Why can't the city clear the sidewalks in the community core?
I agree the city should! We are investigating the cost and management of this now.

We have to clear our sidewalks but where do we put the snow when we're asked not to blow it into the street?
When snow is placed or blown onto the street, cars get stuck in it, the snow gets pushed back when the plows come through and it's difficult to peel snow pack off the roads. In the community core, property owners are responsible for moving the snow from the sidewalks to the edge of the street, just off the gutter area but not in the travel lane. The city then moves the snow to the center of the street and hauls it away as quickly as possible.

Snow is being dumped on an empty lot in my neighborhood. The dump trucks are noisy and this will cause flooding in our homes in the spring. What can the city do to stop this?
The city has no authority over snow storage on private property. You may want to be sure that the owner of the property is aware that snow is being dumped.

There are small landscaping plow vehicles driving on city streets and in the way of traffic. Is this legal?
These vehicles are allowed to use city streets as long as there are appropriate warning signs on the back of the equipment. It is difficult for property owners to have their walks and driveways plowed without allowing such vehicles on the streets. Idaho law exempts these vehicle from registration. Slow-moving vehicles must abide by Idaho code's " Rules of the Road."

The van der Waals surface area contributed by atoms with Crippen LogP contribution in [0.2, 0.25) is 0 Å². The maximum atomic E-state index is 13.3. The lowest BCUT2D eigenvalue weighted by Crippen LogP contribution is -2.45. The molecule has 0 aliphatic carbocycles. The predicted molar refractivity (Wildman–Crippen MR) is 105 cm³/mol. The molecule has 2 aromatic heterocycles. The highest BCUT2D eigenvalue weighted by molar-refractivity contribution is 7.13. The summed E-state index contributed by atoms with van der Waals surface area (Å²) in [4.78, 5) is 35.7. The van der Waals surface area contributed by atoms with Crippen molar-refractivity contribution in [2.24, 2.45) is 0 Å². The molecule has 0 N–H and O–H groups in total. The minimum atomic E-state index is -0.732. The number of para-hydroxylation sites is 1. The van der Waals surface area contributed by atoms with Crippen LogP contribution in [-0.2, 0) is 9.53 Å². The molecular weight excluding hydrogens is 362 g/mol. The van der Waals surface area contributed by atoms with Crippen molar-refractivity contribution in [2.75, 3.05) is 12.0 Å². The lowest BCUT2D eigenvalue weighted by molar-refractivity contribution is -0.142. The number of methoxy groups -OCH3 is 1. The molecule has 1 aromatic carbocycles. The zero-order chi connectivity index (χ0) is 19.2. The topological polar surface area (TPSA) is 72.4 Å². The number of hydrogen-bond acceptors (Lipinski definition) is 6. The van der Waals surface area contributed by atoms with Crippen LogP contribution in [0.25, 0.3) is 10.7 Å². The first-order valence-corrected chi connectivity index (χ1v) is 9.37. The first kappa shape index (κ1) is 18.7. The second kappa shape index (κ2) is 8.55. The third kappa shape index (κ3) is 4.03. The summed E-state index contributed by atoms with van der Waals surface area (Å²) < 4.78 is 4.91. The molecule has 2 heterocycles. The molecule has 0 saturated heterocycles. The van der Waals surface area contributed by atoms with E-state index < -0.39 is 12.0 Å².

There is a huge berm of snow in front of my driveway caused by the plows. The city should remove it!
The city is not responsible for moving snow in front of driveways. The street crew makes every effort to avoid creating large berms while plowing the streets. It's impossible to avoid driveways, especially in cul de sacs and areas where there is a short turning radius.

The snow is piled so high on my corner that it's dangerous to pull out onto the highway. Can the city remove it?
Often, these piles are formed by property owners and landscapers. Property owners could be responsible for code violations if snow is placed in roadways. Please contact with concerns.

The drain is clogged near my home (or business). Can the city clear it out?
The city will unclog drains in order to avoid flooding and overflow when snow melts. The city has over 400 drains and is focused on those that are high-risk. If you have concerns about flooding, contact

What's the best way to solve the snow removal problems?
Big snowstorms during the day create the most problems because of traffic on the road. Take the bus, walk or carpool with a friend with a four-wheel drive vehicle and avoid getting stuck.

Do you have a question for Mayor Nina Jonas?

Note: If you submit a question to "Ask Nina," your name may be published unless you request that it be withheld.

Snow Infographic